In addition to learning about the most common difficulties with HTML emails, there are several things you can do to make your experience easier. If you’re still familiar with table-based layouts, these are common sense, but if you’ve been doing standards for a while now, it can be difficult to get back into the mindset of the limitations you need to work within.
Remember HTML Font Sizes
It’s easy to forget that without CSS, there are only 7 font sizes, and the differences between them are pretty severe. Size 1 text is tiny, and usually only suited for the fine print in the footer. Size 3 is huge, so your body text will probably be size 2. That means you only really have one or two usable font sizes for your body text. Keep this in mind while creating the design to avoid having layout shifts due to font size differences.
Since Outlook 2007 won’t display background images, you cannot display HTML text over an image — even a simple one like a gradient. You’ll either need to adjust your design to keep a solid color behind all HTML text, or set it up so that if the background disappears, the design still looks appropriate.
Avoid Image Headlines
As mentioned above, most email clients have images disabled by default and have difficulty displaying
ALT text. As a result, if your most important headlines are images, your readers won’t see them at first! If you know your audience is invested enough to click through, that risk might be acceptable, but most of the time you should make sure that your primary call to action is not stuck in an image. This will limit your font choices, but will dramatically improve the odds that your audience will see your headline.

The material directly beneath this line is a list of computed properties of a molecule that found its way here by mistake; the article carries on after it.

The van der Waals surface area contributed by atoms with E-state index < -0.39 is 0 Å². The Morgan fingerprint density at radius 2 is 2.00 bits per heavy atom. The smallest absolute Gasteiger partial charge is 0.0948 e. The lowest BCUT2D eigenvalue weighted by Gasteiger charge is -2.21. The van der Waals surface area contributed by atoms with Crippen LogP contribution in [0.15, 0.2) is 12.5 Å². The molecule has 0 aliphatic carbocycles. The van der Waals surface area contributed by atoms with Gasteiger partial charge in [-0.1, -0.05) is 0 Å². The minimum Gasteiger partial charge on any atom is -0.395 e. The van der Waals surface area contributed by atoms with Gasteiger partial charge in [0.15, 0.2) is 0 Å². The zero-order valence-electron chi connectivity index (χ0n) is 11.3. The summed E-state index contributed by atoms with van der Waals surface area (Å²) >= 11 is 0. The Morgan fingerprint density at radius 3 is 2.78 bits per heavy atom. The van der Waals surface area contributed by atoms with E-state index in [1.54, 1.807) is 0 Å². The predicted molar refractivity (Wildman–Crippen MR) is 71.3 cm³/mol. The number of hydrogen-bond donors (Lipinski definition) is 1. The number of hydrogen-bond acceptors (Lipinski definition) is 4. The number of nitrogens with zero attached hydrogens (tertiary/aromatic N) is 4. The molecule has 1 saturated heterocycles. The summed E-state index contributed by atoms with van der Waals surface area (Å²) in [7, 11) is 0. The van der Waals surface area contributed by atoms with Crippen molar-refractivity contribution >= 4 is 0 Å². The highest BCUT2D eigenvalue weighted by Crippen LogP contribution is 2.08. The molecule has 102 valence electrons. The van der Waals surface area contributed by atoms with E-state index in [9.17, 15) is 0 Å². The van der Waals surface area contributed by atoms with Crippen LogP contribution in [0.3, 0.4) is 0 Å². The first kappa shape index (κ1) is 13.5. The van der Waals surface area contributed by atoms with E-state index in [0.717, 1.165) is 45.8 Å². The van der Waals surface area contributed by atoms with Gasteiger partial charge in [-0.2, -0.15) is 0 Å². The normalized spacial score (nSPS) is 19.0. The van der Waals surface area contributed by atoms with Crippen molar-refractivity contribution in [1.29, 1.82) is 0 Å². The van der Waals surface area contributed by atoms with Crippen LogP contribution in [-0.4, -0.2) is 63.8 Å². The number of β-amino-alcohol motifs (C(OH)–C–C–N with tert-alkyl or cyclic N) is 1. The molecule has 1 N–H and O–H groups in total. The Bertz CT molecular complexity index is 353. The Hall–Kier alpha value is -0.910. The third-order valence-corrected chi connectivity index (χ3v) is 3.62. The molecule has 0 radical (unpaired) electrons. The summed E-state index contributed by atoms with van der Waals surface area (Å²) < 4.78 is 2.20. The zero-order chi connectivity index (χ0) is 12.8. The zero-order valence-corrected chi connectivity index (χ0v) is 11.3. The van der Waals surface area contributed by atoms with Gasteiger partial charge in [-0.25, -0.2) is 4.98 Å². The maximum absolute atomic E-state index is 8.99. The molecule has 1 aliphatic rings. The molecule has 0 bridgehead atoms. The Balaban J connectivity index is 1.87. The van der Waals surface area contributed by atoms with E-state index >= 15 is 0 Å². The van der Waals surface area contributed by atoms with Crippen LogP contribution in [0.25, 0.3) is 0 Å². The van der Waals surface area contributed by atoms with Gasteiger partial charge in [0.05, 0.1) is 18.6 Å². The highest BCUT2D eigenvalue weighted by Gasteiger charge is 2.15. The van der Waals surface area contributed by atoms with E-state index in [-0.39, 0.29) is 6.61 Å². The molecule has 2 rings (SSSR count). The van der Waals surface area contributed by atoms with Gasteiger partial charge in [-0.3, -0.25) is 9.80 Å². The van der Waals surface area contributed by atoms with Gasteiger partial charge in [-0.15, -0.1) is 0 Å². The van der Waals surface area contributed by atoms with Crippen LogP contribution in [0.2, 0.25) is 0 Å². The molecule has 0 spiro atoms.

Web Version and Address Book
Even if you follow every suggestion in this article, your email may not work for some people, so provide them with alternatives. Most email campaign products make it easy to insert a “view as web page” link and to include a plain-text version of your email.
A good way to do this is to include a bit of text requesting that your readers add you to his or her address book. One easy technique to get all this out of the way, is to include a block of plain HTML text at the very top of your email that explains why the reader received this email, provides an unsubscribe link, a link to a web-based version of the email, and suggests that they add your email to their address book.
The bad news is that CSS and web standards support in email clients is so inconsistent as to be non-existent. Not only that, but it’s gotten worse in the last two years thanks to Outlook 2007 and Gmail.
When I first started designing HTML emails for our clients, I would quote 1-2 hours for each email. Today, I quote 4-5 hours because it’s gotten so much more complicated.
The good news is that things are going to improve — slowly. The Email Standards Project aims to do for email what the Web Standards Project did for web browsers in the late 90’s. However, it took the Web Standards Project years to make a significant impact, and due to the slow rate of upgrades in email clients, it’ll probably take even longer. Still, this kind of pressure will undoubtedly help the situation.